Ashlie Miller: Carefree but cluttered

Published 12:00 am Saturday, June 15, 2024

By Ashlie Miller

As mentioned last week, we can sometimes overlook beautiful things around us — like the plums we did not notice growing on a tree in our yard. However, we can sometimes overlook and neglect things that do not bring beauty or no longer contribute to our lives — things that may keep us from growth, harmony and peace.

One of my older sons, JT, has been making the most of having a room to himself while his older brother is serving at a camp this summer. He is good at keeping his space well-organized. Still, he is also a teenager, and like many his age, his space can get cluttered with trash, things that need to be returned to their proper place or items that no longer contribute to this stage of his life (does a 16-year-old still want the toy or shirt from 6 years ago?). While cleaning, he had an epiphany. While discussing our day during our family devotional bedtime routine, he mentioned his hard work and frustration at himself for the things that kept his room messy. He spoke of how it gave him time to ponder how little things add up and get in the way of a peaceful atmosphere. “I wonder what things I have let clutter my heart?” he commented.

It is challenging to live a truly carefree life and not have some order, isn’t it? Sure, the idea of a carefree life may sound like living unencumbered by rules, order, limits and responsibility, but living this way is chaotic, without peace, harmony or true beauty. Perhaps some of the beauty in our lives is obscured by this chaos and figurative trash of worthless pursuits or past passions. We may label them as petty or trivial — “It’s just an old habit, part of my personality label, part of my past that I cling to, it has become my identity.”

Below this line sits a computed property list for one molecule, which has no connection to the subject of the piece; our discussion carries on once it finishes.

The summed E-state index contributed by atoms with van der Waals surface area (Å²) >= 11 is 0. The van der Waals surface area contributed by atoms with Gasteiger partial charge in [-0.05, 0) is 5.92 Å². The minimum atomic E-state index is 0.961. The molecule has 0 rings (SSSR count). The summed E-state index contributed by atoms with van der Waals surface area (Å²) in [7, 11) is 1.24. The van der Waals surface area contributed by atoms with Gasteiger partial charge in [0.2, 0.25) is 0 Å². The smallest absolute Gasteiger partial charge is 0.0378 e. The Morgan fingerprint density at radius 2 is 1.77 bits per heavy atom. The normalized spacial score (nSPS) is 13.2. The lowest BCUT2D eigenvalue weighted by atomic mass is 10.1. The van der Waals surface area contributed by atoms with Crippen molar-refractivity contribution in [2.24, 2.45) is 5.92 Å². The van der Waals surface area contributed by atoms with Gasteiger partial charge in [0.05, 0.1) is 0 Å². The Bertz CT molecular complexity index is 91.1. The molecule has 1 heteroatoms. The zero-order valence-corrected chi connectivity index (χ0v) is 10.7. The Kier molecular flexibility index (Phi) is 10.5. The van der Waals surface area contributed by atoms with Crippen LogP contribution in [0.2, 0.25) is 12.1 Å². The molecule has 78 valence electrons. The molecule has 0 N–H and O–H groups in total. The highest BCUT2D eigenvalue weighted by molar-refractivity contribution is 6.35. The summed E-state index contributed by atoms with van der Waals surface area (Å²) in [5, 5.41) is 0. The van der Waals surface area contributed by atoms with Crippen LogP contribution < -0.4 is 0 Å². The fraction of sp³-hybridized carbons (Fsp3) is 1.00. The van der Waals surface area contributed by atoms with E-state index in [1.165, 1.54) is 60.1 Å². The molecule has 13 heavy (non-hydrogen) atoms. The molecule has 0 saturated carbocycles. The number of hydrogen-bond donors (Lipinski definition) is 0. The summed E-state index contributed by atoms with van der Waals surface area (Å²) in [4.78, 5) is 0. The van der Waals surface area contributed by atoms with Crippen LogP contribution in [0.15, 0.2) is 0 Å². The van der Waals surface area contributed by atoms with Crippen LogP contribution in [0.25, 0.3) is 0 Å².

What then? Well, in my son’s case, it is time to do deep cleaning, literally moving objects to discover trash and dispose of it properly. In doing so, we find treasures and delights, perhaps. But even if not, cleaning and resetting the environment makes for a new sense of purpose and restart. In the case of our heart, it can mean pruning things back, much like a plant, so that fruit can flourish or crushing besetting sins so that we can run the race unfettered by weights that pull us down (see Hebrews 12:1).

We can take a practical look at our daily surroundings to live more simply and more fully, whether it is taking out garbage or donating things that are no longer of help to us — as long as it would not be a vice for the next person. We can ask of our hearts: What do I cherish and cling to that has not been healthy for me spiritually? Is this thing drawing me closer to God and His will for me or closer to my inward self — the person I want to cultivate of my own will? In one case, we will freely rid ourselves of the vice, though it will likely be painful initially. In the other case, we will justify and reason our keeping of the clutter, which may move us towards where we think we want to go but ultimately keep us from where God wants us to be.

Are you up for the challenge?

Ashlie Miller is busy decluttering cabinets and those “it’s never gonna happen” projects this summer. You can email her at

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